Most hoarders are far less eloquent, and many have considerably less insight into their disorder. Amidst their spectacle of untidiness, though, they suffer greatly and cause suffering in those with whom they live.
Abreu LM; Marques JG. Noah Syndrome: a review regarding animal hoarding with squalor. Innovations in Clinical Neuroscience 19(7-9): 48-54, 2022.
Alighieri D. The Divine Comedy: The Inferno, The Purgatorio, and the Paradiso. (Canto VII, Circle Four, The Hoarders and the Wasters), Translated by J. Ciardi. New York: New American Library, a division of Penguin Group (USA), Inc., pp. 60-66, 1970.
American Psychiatric Association. Diagnostic and Statistical Manual of Mental Disorders, Fifth Edition (DSM 5). Washington: American Psychiatric Association Publishing, 2013.
Anderson SW; Damasio H; Damasio AR. A neural basis for collecting behaviour in humans. Brain 128(1): 201-212, 2005.
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Chang RA. Sekar V. Historical portrayal of hoarding disorder in European literature and its relationship to the economic and personal circumstances of the authors. Cureus 14(11): e31025 (six pages), 2022.
Cybulska E. Senile squalor: Plyushkin’s not Diogenes’ syndrome. Psychiatric Bulletin 22: 319-20, 1998.
Dozier ME; Ayers CR. The etiology of hoarding disorder. Psychopathology 50(5): 291-296, 2017.
Gogol N. Dead Souls (1842). Translated by C.J. Hogarth. New York: First Warbler Press Edition, pp. 93-103, 2022.
Hombali A. et al. A narrative synthesis of possible causes and risk factors of hoarding behaviours. Asian Journal of Psychiatry 42: 104-114, 2019.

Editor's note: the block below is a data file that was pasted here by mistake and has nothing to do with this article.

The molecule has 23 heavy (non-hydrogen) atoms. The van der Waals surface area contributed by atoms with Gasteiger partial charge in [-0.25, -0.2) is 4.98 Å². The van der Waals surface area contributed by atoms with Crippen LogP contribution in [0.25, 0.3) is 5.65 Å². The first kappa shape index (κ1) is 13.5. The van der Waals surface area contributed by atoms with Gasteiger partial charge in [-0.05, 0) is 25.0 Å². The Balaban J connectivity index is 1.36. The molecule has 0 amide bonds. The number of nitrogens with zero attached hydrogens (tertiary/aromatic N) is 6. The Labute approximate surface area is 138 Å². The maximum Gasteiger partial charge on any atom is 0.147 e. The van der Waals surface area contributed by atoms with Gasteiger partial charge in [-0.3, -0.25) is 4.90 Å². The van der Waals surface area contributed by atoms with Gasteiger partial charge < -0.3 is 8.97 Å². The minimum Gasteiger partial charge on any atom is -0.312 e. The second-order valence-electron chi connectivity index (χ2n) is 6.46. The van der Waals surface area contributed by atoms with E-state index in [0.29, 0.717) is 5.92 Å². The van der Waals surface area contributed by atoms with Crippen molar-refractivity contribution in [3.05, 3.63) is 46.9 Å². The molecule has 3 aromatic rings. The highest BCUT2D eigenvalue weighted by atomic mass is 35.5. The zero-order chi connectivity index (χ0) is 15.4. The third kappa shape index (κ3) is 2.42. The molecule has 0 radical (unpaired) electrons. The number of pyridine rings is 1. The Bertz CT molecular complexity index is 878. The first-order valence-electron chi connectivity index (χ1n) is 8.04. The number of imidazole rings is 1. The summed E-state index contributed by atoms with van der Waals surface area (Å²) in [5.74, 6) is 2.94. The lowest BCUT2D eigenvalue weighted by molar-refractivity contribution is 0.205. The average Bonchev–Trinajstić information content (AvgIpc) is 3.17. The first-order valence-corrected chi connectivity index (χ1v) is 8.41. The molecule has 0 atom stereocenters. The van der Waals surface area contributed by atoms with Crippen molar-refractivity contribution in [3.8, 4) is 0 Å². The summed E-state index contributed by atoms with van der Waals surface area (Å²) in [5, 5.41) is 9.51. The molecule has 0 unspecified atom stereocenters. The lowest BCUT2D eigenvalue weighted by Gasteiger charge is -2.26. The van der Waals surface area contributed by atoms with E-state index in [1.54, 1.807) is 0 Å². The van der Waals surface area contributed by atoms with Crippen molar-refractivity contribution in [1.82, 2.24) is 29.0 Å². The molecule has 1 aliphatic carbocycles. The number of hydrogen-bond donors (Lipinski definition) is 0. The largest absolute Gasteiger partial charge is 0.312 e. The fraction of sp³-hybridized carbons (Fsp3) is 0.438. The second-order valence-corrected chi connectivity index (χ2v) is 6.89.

King WD. Collections of Nothing. Chicago: The University of Chicago Press, 2008.
Moulding R; Kings C; Knight T. The things that make us: self and object attachment in hoarding and compulsive buying-shopping disorder. Current Opinion in Psychology 39: 100-104, 2021.
Ong CW et al. A systematic review and psychometric evaluation of self-report measures for hoarding disorder. Journal of Affective Disorders 290: 136-48, 2021.
Postlethwaite A; Kellett S; Mataix-Cols D. Prevalence of hoarding disorder: a systematic and meta-analysis. Journal of Affective Disorders 256: 309-316, 2019.
Price LL; Arnould EJ; Curasi CF. Older consumers’ disposition of special possessions. Journal of Consumer Research 27(2): 179-201, 2000.
Rauschenberg R. Canto VII: Circle Four: The Hoarders & Wasters, a lithograph, 1959-60 (From the series Thirty-Four Illustrations for Dante’s Inferno. Museum of Modern Art. https://www.moma.org/collection/works/36750. (Retrieved, 12/11/22).
Richins ML. Valuing things: the public and private meaning of possessions. Journal of Consumer Research 21(3): 504-521, 1994.
Rubinstein RL. The significance of personal objects to older people. Journal of Aging Studies 1(3): 225-238.
Stumpf BP et al. Cognitive impairment in hoarding disorder: a systematic review. CNS Spectrums, April 28; online ahead of print: 1-13, 2022.